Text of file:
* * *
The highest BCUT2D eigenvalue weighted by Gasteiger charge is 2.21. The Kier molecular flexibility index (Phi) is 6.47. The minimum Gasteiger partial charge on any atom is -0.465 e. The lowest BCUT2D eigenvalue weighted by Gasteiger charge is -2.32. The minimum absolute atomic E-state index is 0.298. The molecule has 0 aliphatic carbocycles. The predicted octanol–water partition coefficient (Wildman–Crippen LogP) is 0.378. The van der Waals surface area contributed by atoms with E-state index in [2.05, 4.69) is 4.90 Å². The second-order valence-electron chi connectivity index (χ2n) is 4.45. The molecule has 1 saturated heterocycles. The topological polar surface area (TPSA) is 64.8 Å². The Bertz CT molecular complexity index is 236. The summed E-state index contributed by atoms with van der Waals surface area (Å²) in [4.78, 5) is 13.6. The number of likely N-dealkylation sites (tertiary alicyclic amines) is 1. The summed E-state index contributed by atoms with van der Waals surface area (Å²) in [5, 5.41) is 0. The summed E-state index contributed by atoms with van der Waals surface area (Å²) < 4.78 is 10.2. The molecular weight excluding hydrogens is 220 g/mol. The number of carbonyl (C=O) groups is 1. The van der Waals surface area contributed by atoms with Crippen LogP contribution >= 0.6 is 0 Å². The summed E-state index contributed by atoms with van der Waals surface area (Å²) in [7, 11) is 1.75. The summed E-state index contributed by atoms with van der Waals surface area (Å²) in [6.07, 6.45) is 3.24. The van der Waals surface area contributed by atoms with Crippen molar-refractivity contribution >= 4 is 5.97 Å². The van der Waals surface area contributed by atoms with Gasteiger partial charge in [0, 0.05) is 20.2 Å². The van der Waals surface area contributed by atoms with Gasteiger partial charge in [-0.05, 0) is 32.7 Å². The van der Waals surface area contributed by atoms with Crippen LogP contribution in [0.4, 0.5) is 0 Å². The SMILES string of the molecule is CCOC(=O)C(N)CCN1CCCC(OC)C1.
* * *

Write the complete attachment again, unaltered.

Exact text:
The highest BCUT2D eigenvalue weighted by Gasteiger charge is 2.21. The Kier molecular flexibility index (Phi) is 6.47. The minimum Gasteiger partial charge on any atom is -0.465 e. The lowest BCUT2D eigenvalue weighted by Gasteiger charge is -2.32. The minimum absolute atomic E-state index is 0.298. The molecule has 0 aliphatic carbocycles. The predicted octanol–water partition coefficient (Wildman–Crippen LogP) is 0.378. The van der Waals surface area contributed by atoms with E-state index in [2.05, 4.69) is 4.90 Å². The second-order valence-electron chi connectivity index (χ2n) is 4.45. The molecule has 1 saturated heterocycles. The topological polar surface area (TPSA) is 64.8 Å². The Bertz CT molecular complexity index is 236. The summed E-state index contributed by atoms with van der Waals surface area (Å²) in [4.78, 5) is 13.6. The number of likely N-dealkylation sites (tertiary alicyclic amines) is 1. The summed E-state index contributed by atoms with van der Waals surface area (Å²) in [5, 5.41) is 0. The summed E-state index contributed by atoms with van der Waals surface area (Å²) < 4.78 is 10.2. The molecular weight excluding hydrogens is 220 g/mol. The number of carbonyl (C=O) groups is 1. The van der Waals surface area contributed by atoms with Crippen LogP contribution >= 0.6 is 0 Å². The summed E-state index contributed by atoms with van der Waals surface area (Å²) in [7, 11) is 1.75. The summed E-state index contributed by atoms with van der Waals surface area (Å²) in [6.07, 6.45) is 3.24. The van der Waals surface area contributed by atoms with Crippen molar-refractivity contribution >= 4 is 5.97 Å². The van der Waals surface area contributed by atoms with Gasteiger partial charge in [0, 0.05) is 20.2 Å². The van der Waals surface area contributed by atoms with Gasteiger partial charge in [-0.05, 0) is 32.7 Å². The van der Waals surface area contributed by atoms with Crippen LogP contribution in [0.4, 0.5) is 0 Å². The SMILES string of the molecule is CCOC(=O)C(N)CCN1CCCC(OC)C1.